Spiritual Philosophy vs Spiritual Practice

— The Path to Conscious Unity
John Smith—04/2008
Those interested in spiritual development need to become aware of the distinction between spiritual philosophies and spiritual practices so that they can reach conscious unity.

THERE IS MUCH CONFUSION in the New Consciousness movement between spiritual philosophies and spiritual practices (and their description) with a number of high profile New Age authors passing off their philosophical /cosmological worldviews as spiritual instruction. In fact, most popular New Age teachers are primarily preachers of spiritual philosophies, and it would seem that there is growing support for the belief that knowledge of "the system" can somehow lead us to spiritual fulfilment, with spirituality becoming a philosophical or academic pursuit.

But this shows a fundamental ignorance of what spirituality is (and is not), and whilst a modification of philosophy can be helpful in motivating ourselves to undertake spiritual practice, unless we understand the difference between spiritual philosophy and spiritual practice (and its description), a confusion between the two can be most detrimental to our inner growth. So we need to begin with definitions and descriptions of both.

Spiritual philosophies are conceptual road-maps that we use to give our lives meaning and context; spiritual practices are physical or psychological activities that lead us back to oneness or wholeness. In many ways the two oppose each other because philosophies conceptually break-up experience to structure it, whereas spiritual practice works to break-down conceptual structures to open connections and reach wholeness. Too much conceptualisation leads to psychological and physical deterioration — ennui — and the disintegration of society at large; too much wholeness can lead to inactivity and non-creativity (why do or change anything when nothing has meaning and everything is perfect as it is).

Although these two approaches to life oppose each other, we actually need both in a dynamic balance, just at the opposition between antagonist and agonist muscles in our bodies is necessary for movement. The value of a philosophical worldview is that, if we choose the right one, it will not only encourage us to pursue wholeness, but to implement more holistic systems in our lives and in society in general. Meaning is a very powerful motivating factor that can take a species to the stars… or trigger self-annihilation (or both). The value of spiritual practice lies in the connection it establishes, which on a superficial level leads to health and societal harmony, but on a more profound level completely changes our relationship to ourselves, and therefore our relationship to the world at large. Spiritual practice over time will modify our philosophical worldview as we become more accepting, leading us away from strong polarization (a hallmark of spiritual immaturity). So spiritual practice and spiritual philosophy both affect each other, and each tends to bring the other into a more harmonious alignment. Imbalance between them, therefore, is almost invariably when one is lacking.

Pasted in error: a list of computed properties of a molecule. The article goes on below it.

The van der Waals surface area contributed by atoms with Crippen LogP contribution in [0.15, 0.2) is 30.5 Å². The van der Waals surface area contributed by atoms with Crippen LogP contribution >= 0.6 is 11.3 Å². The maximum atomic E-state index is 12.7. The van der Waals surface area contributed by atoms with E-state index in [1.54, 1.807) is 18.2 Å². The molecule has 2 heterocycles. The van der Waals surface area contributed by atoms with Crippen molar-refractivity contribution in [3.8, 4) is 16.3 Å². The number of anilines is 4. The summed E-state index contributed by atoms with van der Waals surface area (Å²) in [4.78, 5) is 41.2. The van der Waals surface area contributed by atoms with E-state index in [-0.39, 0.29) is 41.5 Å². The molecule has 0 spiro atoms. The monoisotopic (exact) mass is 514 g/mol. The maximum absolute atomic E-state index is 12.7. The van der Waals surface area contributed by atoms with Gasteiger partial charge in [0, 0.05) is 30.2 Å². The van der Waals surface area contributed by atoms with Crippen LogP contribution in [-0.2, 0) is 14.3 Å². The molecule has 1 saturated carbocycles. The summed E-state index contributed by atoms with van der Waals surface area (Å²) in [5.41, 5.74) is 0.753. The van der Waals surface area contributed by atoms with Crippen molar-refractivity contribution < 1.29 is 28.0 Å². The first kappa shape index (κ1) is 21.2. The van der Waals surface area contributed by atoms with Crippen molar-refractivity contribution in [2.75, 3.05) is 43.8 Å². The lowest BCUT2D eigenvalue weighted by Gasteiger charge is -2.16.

Today we live in a world that is pathologically fractured by dead philosophies, media-peddled by the corporate sector and military-industrial complex for their own ends. Human beings fractured in this way are easily manipulated and exploited — the old divide and conquer strategy — encouraging us to live disconnected lives that contradict our natural inner rhythms and connectivity. These pathological paradigms were never enforced upon us but are the consequence of the natural progression in the flowering of consciousness — from unconscious unity, to unconscious disunity, to conscious disunity, and finally to conscious unity. [Conscious unity is a complex unity that paradoxically has self-awareness.] So the adoption of paradigms that encourage separation are a necessary step on our journey to ever greater consciousness.

At this moment in history, we are collectively approaching the cusp between conscious disunity and conscious unity, although it is important to realize that this collectivity is an averaging out of individual consciousness, and that there are individuals at all stages of consciousness currently living in this world, and human beings can move through different stages at different times in their lives. But what it means is that it has never been easier for the average person to move towards conscious unity.

There are therefore two very different types of spirituality — unconscious and conscious — both of which can be realized by spiritual practices. The same spiritual practices. The difference is in the consciousness awareness of the individual undertaking them. If someone is at the level of unconscious disunity, spiritual practice will actually take them backwards into unconscious unity. And if someone is at the level of conscious disunity, spiritual practice will take them forwards to conscious unity. (As a general rule, we never go backwards in our level of consciousness — once the apple of knowledge is eaten, we can never return to the unconscious Garden of Eden. But we can go backwards from unconscious disunity to unconscious unity, or from conscious unity to conscious disunity.)